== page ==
Usually people who fish for compliments annoy others. But in this case, you probably will not feel annoyed. After all, you get to eat a delicious cookie!

Speaking of delicious food, fried fish can also be very tasty. The fish is dipped into a batter and then fried in oil. The bigger the fish, the better!

Funny enough, the expression to have bigger fish to fry has nothing to do with cooking fish. This expression compares an important problem to a minor one. People who have bigger fish to fry don’t have time to deal with a small fish … I mean, problem.

Now, let’s hear these expressions used in a conversation between two, um, co-workers, you could say.

Hey. Did you bring another flashlight? My batteries are low.

Of course. I always bring an extra one, just in case. But I also have extra batteries if you want those instead.

Just give me the flashlight.

Isn’t it helpful that I’m so prepared?

Yes, it is. Now stop fishing for compliments and hand me the screwdriver. We have don’t have much time to open this lock!

Hey, can I ask you something? Yesterday, Joe from the cafe asked me a lot of questions. I got the feeling he was fishing for information about our … you know, job. Do you think he knows something?

Joe? He doesn’t know a thing. What did he ask you?

He wanted to know what I did during the day and how I spend my nights. And then he asked me what I was doing tonight. It was weird.

Sounds like he was just on a fishing expedition. But you know, he also asked me about my plans tonight.

What did you tell him?

I told him I was going to a book club.


A book club? Really? And he fell for that?!

Yeah, he fell for it hook, line and sinker. Didn’t doubt it for a minute.

You don’t think that excuse sounds kind of fishy? I think it sounds very fishy.

What’s so fishy about my going to a book club? Is it SO hard to believe I would belong to a book club?

No! It’s just that …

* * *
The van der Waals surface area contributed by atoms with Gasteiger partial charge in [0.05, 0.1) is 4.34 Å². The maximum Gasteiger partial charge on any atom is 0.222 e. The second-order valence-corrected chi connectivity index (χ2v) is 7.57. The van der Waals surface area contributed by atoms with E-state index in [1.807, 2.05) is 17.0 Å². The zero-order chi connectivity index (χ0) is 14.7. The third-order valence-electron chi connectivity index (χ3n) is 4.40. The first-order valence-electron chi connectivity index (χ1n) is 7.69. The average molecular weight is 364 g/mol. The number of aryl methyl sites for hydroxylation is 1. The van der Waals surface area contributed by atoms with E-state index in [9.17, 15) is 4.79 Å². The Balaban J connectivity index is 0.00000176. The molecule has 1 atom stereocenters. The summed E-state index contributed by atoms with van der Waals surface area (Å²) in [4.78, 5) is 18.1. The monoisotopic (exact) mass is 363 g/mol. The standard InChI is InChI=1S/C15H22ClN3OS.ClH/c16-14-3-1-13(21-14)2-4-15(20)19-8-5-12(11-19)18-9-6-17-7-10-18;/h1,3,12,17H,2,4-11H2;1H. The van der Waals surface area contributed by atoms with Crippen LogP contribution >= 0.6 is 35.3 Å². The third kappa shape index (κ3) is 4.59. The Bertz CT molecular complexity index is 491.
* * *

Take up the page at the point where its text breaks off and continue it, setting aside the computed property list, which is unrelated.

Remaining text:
I do read, you know!!

You’re right. You're right. I am sorry.

Thank you.

I didn’t mean to judge you.

Look, just forget about it. Right now, we have bigger fish to fry.

What do you mean?

“This is the police! We have you surrounded! Come out with your hands up!”

Oh no! The police!

And that brings us to the end of Words and Their Stories.

If you liked this week’s story about fish expressions and our conversation between two bank robbers, let us know in the Comments Section.

Don’t worry. We’re not fishing for compliments. We just want to know what type of stories you like!

I’m Bryan Lynn …

... and I’m Anna Matteo.

You and me goin’ fishing in the dark

Lying on our backs and countin’ the stars

Where the cool grass grows.

Down by the river in the full moonlight,

We’ll be fallin’ in love in the middle of the night …


Words in This Story

bait – n. something (such as a piece of food) that is used to attract fish or animals so they can be caught

hook – n. a curved or bent tool for catching, holding, or pulling something

sinker – n. a weight used for holding a fishing line or net underwater

gullible – adj. easily fooled or cheated

exaggeration – n. to think of or describe something as larger or greater than it really is

brag – v. to talk about yourself, your achievements, your family, etc., in a way that shows too much pride

show off – v. a person who tries to impress other people with his or her abilities or possessions

swarm – n. a very large number of insects moving together

expedition – n. a group of people who travel together to a distant place

delicious – adj. very pleasant to taste

batter – n. a mixture of flour and a liquid (such as egg, oil, or water) that is used to cover food before it is fried

weird – adj. unusual or strange